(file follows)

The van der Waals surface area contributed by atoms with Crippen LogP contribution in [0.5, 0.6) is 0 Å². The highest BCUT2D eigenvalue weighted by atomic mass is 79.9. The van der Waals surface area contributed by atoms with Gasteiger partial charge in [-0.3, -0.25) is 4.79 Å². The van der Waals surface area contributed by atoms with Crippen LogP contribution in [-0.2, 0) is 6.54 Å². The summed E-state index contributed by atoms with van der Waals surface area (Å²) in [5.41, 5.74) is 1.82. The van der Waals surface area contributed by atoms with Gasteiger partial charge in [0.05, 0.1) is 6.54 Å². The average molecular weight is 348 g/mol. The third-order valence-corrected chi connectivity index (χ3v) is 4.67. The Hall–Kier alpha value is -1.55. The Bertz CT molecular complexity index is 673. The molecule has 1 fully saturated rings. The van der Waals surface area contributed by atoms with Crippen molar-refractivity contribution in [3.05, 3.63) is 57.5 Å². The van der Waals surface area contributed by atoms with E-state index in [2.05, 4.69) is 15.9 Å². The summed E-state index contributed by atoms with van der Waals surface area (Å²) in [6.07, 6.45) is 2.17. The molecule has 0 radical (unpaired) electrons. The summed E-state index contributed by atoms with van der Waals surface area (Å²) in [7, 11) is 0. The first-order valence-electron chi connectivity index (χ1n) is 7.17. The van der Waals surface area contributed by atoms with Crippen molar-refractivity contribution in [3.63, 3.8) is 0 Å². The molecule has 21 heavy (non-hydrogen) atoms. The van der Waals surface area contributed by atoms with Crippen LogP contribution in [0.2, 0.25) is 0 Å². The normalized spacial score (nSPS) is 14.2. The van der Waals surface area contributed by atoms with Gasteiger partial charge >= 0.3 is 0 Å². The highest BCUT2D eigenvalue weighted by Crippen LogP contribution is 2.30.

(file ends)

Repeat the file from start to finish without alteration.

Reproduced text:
The van der Waals surface area contributed by atoms with Crippen LogP contribution in [0.5, 0.6) is 0 Å². The highest BCUT2D eigenvalue weighted by atomic mass is 79.9. The van der Waals surface area contributed by atoms with Gasteiger partial charge in [-0.3, -0.25) is 4.79 Å². The van der Waals surface area contributed by atoms with Crippen LogP contribution in [-0.2, 0) is 6.54 Å². The summed E-state index contributed by atoms with van der Waals surface area (Å²) in [5.41, 5.74) is 1.82. The van der Waals surface area contributed by atoms with Gasteiger partial charge in [0.05, 0.1) is 6.54 Å². The average molecular weight is 348 g/mol. The third-order valence-corrected chi connectivity index (χ3v) is 4.67. The Hall–Kier alpha value is -1.55. The Bertz CT molecular complexity index is 673. The molecule has 1 fully saturated rings. The van der Waals surface area contributed by atoms with Crippen molar-refractivity contribution in [3.05, 3.63) is 57.5 Å². The van der Waals surface area contributed by atoms with E-state index in [2.05, 4.69) is 15.9 Å². The summed E-state index contributed by atoms with van der Waals surface area (Å²) in [6.07, 6.45) is 2.17. The molecule has 0 radical (unpaired) electrons. The summed E-state index contributed by atoms with van der Waals surface area (Å²) in [7, 11) is 0. The first-order valence-electron chi connectivity index (χ1n) is 7.17. The van der Waals surface area contributed by atoms with Crippen molar-refractivity contribution in [3.63, 3.8) is 0 Å². The molecule has 21 heavy (non-hydrogen) atoms. The van der Waals surface area contributed by atoms with Crippen LogP contribution in [0.2, 0.25) is 0 Å². The normalized spacial score (nSPS) is 14.2. The van der Waals surface area contributed by atoms with Gasteiger partial charge >= 0.3 is 0 Å². The highest BCUT2D eigenvalue weighted by Crippen LogP contribution is 2.30.